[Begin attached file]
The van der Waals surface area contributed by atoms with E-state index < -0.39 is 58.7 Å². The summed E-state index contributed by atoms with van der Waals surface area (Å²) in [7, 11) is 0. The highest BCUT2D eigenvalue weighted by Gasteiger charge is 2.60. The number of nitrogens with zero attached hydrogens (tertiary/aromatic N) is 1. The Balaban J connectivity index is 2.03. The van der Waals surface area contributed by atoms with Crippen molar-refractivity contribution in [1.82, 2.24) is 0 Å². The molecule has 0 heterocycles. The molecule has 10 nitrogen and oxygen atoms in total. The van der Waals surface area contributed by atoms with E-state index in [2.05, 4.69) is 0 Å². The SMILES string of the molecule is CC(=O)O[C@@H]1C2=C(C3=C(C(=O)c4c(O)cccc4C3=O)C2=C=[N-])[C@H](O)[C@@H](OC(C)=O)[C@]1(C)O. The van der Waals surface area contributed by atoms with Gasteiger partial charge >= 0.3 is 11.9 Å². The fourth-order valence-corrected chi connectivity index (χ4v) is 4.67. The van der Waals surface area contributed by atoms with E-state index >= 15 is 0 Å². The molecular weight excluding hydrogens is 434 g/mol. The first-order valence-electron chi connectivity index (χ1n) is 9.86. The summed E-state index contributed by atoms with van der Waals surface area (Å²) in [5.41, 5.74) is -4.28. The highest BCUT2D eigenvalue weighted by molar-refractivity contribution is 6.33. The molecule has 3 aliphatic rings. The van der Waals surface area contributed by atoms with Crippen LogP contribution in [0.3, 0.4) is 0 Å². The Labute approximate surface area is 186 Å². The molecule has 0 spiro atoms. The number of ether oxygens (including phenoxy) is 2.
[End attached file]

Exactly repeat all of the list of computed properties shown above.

The van der Waals surface area contributed by atoms with E-state index < -0.39 is 58.7 Å². The summed E-state index contributed by atoms with van der Waals surface area (Å²) in [7, 11) is 0. The highest BCUT2D eigenvalue weighted by Gasteiger charge is 2.60. The number of nitrogens with zero attached hydrogens (tertiary/aromatic N) is 1. The Balaban J connectivity index is 2.03. The van der Waals surface area contributed by atoms with Crippen molar-refractivity contribution in [1.82, 2.24) is 0 Å². The molecule has 0 heterocycles. The molecule has 10 nitrogen and oxygen atoms in total. The van der Waals surface area contributed by atoms with E-state index in [2.05, 4.69) is 0 Å². The SMILES string of the molecule is CC(=O)O[C@@H]1C2=C(C3=C(C(=O)c4c(O)cccc4C3=O)C2=C=[N-])[C@H](O)[C@@H](OC(C)=O)[C@]1(C)O. The van der Waals surface area contributed by atoms with Gasteiger partial charge >= 0.3 is 11.9 Å². The fourth-order valence-corrected chi connectivity index (χ4v) is 4.67. The van der Waals surface area contributed by atoms with E-state index >= 15 is 0 Å². The molecular weight excluding hydrogens is 434 g/mol. The first-order valence-electron chi connectivity index (χ1n) is 9.86. The summed E-state index contributed by atoms with van der Waals surface area (Å²) in [5.41, 5.74) is -4.28. The highest BCUT2D eigenvalue weighted by molar-refractivity contribution is 6.33. The molecule has 3 aliphatic rings. The van der Waals surface area contributed by atoms with Crippen LogP contribution in [0.3, 0.4) is 0 Å². The Labute approximate surface area is 186 Å². The molecule has 0 spiro atoms. The number of ether oxygens (including phenoxy) is 2.